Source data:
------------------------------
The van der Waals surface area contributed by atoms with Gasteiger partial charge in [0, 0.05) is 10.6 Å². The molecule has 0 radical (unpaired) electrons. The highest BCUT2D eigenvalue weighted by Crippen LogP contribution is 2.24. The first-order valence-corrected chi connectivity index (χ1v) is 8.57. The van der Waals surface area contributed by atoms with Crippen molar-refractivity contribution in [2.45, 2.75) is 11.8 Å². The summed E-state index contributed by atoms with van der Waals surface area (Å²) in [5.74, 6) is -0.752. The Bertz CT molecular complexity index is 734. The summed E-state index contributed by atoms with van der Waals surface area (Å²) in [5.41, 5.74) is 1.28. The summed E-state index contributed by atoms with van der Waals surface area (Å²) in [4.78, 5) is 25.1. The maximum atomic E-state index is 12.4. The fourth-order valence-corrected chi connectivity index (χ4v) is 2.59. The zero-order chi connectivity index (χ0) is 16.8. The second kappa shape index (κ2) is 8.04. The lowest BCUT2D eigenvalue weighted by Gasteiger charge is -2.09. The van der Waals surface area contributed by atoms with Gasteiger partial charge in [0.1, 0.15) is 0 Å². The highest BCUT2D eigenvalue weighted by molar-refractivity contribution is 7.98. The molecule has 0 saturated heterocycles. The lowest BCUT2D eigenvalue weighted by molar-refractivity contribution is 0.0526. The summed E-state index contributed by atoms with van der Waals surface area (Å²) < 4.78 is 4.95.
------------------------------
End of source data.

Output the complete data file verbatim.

The van der Waals surface area contributed by atoms with Gasteiger partial charge in [0, 0.05) is 10.6 Å². The molecule has 0 radical (unpaired) electrons. The highest BCUT2D eigenvalue weighted by Crippen LogP contribution is 2.24. The first-order valence-corrected chi connectivity index (χ1v) is 8.57. The van der Waals surface area contributed by atoms with Crippen molar-refractivity contribution in [2.45, 2.75) is 11.8 Å². The summed E-state index contributed by atoms with van der Waals surface area (Å²) in [5.74, 6) is -0.752. The Bertz CT molecular complexity index is 734. The summed E-state index contributed by atoms with van der Waals surface area (Å²) in [5.41, 5.74) is 1.28. The summed E-state index contributed by atoms with van der Waals surface area (Å²) in [4.78, 5) is 25.1. The maximum atomic E-state index is 12.4. The fourth-order valence-corrected chi connectivity index (χ4v) is 2.59. The zero-order chi connectivity index (χ0) is 16.8. The second kappa shape index (κ2) is 8.04. The lowest BCUT2D eigenvalue weighted by Gasteiger charge is -2.09. The van der Waals surface area contributed by atoms with Gasteiger partial charge in [0.1, 0.15) is 0 Å². The highest BCUT2D eigenvalue weighted by molar-refractivity contribution is 7.98. The molecule has 0 saturated heterocycles. The lowest BCUT2D eigenvalue weighted by molar-refractivity contribution is 0.0526. The summed E-state index contributed by atoms with van der Waals surface area (Å²) < 4.78 is 4.95.